The narrative in English will weave together excerpts from advertisements, newspaper articles, novels, poems, and hymnbooks into a narrative. The primary intention in producing a fictionalised form of these accounts is to engage the interest of a wider audience particulary within Goa and Bombay in texts and in the significance of this historical moment which are never otherwise considered a part of literary or print history, and are therefore still not fully a part of a shared legacy. A secondary aim is to bolster an appeal for the preservation of newsprint and popular books produced by Goans through the 19th and early 20th twentieth century. These are valuable resources which are in a state of neglect and may soon be entirely unavailable to the Goan public.
Muthatha Ramanathan, Bangalore
This study will critically examine the increasing use of a new suite of technologies, remote sensing (RS) and geographic information systems (GIS), for planning in the natural resource management (NRM)-based rural development sector in India. The key question is: how is this emerging paradigm altering the nature and content of NRM-based rural development in India? The study borrows from an interdisciplinary theoretical framework that draws from Science and Technology Studies (STS) and Critical Development Geography (CDG) to research an NGO’s use of these technologies to facilitate development in a cluster of villages in Raichur, Karnataka. In order to understand the everyday details of the entwined processes of technological and development practice, the researcher will undertake a multi-sited ethnography. The project will focus on the NGO’s motivations for employing these technologies, and how the employment of these technologies alters practices of knowledge production in this NGO.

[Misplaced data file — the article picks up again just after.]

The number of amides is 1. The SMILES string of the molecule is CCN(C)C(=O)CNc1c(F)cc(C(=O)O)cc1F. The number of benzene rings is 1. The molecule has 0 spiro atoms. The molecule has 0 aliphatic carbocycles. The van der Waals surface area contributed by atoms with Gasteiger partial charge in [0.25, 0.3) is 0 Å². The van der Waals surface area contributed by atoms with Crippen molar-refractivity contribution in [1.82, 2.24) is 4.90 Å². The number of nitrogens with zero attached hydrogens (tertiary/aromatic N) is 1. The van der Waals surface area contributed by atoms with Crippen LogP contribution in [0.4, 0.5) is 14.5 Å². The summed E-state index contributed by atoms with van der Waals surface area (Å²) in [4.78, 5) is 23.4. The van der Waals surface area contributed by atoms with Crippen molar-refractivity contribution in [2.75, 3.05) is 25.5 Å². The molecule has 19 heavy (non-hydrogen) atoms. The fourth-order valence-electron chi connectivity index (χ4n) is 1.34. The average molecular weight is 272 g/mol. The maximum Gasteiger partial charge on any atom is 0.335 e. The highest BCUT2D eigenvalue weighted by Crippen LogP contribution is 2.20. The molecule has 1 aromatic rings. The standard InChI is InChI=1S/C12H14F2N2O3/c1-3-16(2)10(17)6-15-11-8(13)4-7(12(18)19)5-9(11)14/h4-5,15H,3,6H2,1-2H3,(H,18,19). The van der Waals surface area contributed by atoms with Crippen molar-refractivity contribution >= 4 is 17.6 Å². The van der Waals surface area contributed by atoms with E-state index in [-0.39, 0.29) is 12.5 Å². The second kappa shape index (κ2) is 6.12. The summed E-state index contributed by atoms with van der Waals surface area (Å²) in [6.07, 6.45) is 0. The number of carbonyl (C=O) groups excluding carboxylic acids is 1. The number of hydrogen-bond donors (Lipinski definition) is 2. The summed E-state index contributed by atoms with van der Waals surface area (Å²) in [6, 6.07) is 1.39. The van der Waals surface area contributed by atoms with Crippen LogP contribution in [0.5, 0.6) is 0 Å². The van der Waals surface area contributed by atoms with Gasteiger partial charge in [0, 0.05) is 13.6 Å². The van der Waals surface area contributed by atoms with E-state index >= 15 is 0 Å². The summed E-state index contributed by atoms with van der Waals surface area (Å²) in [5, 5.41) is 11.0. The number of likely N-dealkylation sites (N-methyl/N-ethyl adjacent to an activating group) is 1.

Himanshu Ranjan, Allahabad
Allahabad emerged as a prominent cultural centre of modern esteem in the 20th century, out of a very complicated and controversial background of the so-called 19th-century renaissance (particularly that of Hindi-Urdu belt), engrossed with rivivalist trends and a typical communal divide where Hindi and Urdu were identified with the Hindu and the Muslim religious communities respectively. Ironically, the two languages belong to the same socio-historic demography of the same belt. This unnatural and imposed divide, triggered by colonial vested interests,hampered severely the healthy growth of both the literatures, whereas inherent communal hatred went on to be culminated in the partition of the country.
Nonetheless, the thread of composite culture in India’s pluralistic society prevailed and was nourished significantly by our freedom struggle, anti-colonial struggle, and the new stream of nation-building as well. The century in question witnessed a number of linguistic, literary, cultural and socio-political movements, debates and discourses. The Hindi-Urdu belt provided a fertile land for the same, and it goes without saying that Allahabad has been playing a vital leading role since then.
Mario Rodrigues, Mumbai
The golf scene in India has exploded over the last decade with a phenomenal increase in the number of courses, golfers and tournaments. Indian golfers are also shining on the international circuit.